Love at First Site //
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Love At First Site

Learning to Frame

Framing walls is a pretty straightforward process, but just like anything, it’s easy to mess up.  And let me tell you – our framer, Marty, was not shy about pointing out every little thing that I did wrong while “helping” to frame the lower level at Bunker Hill.  So, now I’ll let you learn from my mistakes:

  1. Inspect the straightness of the 2-by-4  before cutting to make sure they aren’t warped – clearly I had too much trust in Home Depot
  2. You don’t actually need to write down the multiples of 16 to mark where the studs should go.  Almost all tape measures have small red lines on them that indicate the spacing between wall studs.
  3. And about those red lines, they indicate the center of where the stud should be placed — not the right or left of where the stud goes
  4. Snapping a chalk line to indicate where the plate should go is much easier than marking the floor every foot with a pencil (not that I did that…)
  5. Make sure to measure the height of each wall stud prior to cutting the wood – just because the wall should be straight doesn’t mean that it will be

Also hold back your damn the man attitude – the studs really do need to be 16 inch on center as this lines up with the width of insulation, the length of sheetrock, etc.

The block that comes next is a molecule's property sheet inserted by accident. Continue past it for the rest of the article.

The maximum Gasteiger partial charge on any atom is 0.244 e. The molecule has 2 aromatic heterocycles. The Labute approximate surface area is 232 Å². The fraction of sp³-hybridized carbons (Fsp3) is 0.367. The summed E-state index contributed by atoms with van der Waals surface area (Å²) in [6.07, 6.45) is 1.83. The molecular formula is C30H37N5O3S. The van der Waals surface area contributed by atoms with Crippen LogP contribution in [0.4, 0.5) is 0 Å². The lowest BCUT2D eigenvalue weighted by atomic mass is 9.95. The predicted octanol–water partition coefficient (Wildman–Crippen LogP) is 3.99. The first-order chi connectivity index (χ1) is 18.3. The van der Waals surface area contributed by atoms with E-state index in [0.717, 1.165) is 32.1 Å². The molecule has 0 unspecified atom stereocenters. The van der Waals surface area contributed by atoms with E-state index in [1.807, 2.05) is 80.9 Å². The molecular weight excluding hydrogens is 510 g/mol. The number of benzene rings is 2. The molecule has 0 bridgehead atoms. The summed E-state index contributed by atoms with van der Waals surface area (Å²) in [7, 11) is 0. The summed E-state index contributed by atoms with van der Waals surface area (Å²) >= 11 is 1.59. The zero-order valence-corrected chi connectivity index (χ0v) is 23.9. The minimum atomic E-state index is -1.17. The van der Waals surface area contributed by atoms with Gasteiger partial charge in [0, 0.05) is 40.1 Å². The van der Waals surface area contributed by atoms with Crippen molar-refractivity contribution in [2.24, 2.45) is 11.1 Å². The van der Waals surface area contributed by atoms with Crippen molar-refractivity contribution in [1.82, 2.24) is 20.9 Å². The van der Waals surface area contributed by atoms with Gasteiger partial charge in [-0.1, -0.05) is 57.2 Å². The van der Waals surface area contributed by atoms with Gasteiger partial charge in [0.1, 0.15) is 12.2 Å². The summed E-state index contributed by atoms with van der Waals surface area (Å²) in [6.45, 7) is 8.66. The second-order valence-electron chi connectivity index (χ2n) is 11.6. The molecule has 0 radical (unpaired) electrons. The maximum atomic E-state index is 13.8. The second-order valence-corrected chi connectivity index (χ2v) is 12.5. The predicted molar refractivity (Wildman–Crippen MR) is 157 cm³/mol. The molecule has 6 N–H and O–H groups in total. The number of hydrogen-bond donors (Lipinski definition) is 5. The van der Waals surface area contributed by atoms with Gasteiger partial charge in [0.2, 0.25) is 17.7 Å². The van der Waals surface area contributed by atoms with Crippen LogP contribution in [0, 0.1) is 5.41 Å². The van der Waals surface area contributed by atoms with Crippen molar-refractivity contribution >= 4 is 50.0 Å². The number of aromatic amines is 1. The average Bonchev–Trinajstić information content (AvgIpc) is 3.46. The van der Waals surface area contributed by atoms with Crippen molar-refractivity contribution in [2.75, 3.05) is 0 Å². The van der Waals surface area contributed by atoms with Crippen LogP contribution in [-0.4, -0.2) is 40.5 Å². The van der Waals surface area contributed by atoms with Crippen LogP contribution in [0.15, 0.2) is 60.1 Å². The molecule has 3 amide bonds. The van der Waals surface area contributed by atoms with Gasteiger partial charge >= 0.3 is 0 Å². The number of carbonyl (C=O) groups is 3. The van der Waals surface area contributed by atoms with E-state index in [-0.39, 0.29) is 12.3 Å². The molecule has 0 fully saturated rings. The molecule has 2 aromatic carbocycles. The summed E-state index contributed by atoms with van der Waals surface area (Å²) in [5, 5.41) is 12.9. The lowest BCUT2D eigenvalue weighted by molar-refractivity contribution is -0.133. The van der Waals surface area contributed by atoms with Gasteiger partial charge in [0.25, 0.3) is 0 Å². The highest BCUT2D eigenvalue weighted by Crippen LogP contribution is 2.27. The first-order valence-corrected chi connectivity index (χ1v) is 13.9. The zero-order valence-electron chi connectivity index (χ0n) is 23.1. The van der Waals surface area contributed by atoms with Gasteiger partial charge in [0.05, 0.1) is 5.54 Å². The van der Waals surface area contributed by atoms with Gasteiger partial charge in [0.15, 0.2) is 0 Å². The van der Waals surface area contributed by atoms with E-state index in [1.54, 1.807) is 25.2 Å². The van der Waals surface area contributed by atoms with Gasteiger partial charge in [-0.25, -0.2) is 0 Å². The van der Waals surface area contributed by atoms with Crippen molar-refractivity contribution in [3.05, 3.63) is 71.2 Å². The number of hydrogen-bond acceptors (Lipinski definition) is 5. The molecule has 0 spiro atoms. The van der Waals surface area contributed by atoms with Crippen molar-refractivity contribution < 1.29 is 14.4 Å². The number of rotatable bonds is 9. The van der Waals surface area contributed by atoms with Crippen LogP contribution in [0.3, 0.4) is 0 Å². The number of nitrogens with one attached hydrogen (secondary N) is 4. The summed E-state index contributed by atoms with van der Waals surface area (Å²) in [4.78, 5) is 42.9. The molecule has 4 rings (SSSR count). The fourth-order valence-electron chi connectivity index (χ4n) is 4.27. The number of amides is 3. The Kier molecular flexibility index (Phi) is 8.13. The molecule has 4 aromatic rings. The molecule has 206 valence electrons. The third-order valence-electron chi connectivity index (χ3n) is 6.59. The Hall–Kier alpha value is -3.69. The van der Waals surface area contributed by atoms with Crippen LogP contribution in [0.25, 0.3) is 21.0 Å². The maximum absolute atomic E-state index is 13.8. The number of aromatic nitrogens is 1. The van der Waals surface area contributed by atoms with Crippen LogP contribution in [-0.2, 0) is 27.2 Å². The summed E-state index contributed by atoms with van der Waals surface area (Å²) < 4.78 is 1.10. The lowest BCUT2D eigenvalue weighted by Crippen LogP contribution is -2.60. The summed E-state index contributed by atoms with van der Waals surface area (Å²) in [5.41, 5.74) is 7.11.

About LoveAtFirstSite

Some people love dogs, some people love cars, but not me. I love dirt. I'm pretty sure it's not the first thing you think when you see me, but it's true--I really love dirt. Although, I'm picky about where my dirt comes from. Construction sites are perfect, backyards are OK, but the streets of NYC not so much. So now that you know that I love dirt, you may want to know why. I've been on and off construction sites since I was little. And here's a picture to prove it. I recently quit my public relations job in NYC in the pursuit of cleaner dirt. I love home renovations and remodeling, and I've been working closely with my dad who has been in the business for 40 plus years to learn everything I can. I’m also a full-time residential real estate agent in the Greater Fairfield area. I’m dragging my fiancé, Neil, along for the ride too. For those of you who know us, thanks for reading. And for those of you who don’t, welcome to our house flipping, home remodeling, suburbanite lives! Alana Brier | Newtown, CT | 203.304.4235 |


3 thoughts on “Learning to Frame

  1. You can also center them on 16″ by placing the right or left side of each stud on the same side (R/L) of each 16″ line – but as long as it works.

    Posted by Bob | April 17, 2012, 9:46 am
  2. We framed a few new walls in our house and it’s so fun to see it take shape. The bones of your house are so important. Once it’s up and sheetrock on… you feel like the KING (or Queen) of renovation. HA HA!
    You go, girl! Reno is not for the weak so I know you’re a go getter! Looking forward to more.

    Posted by agoodehouse | April 17, 2012, 7:03 pm

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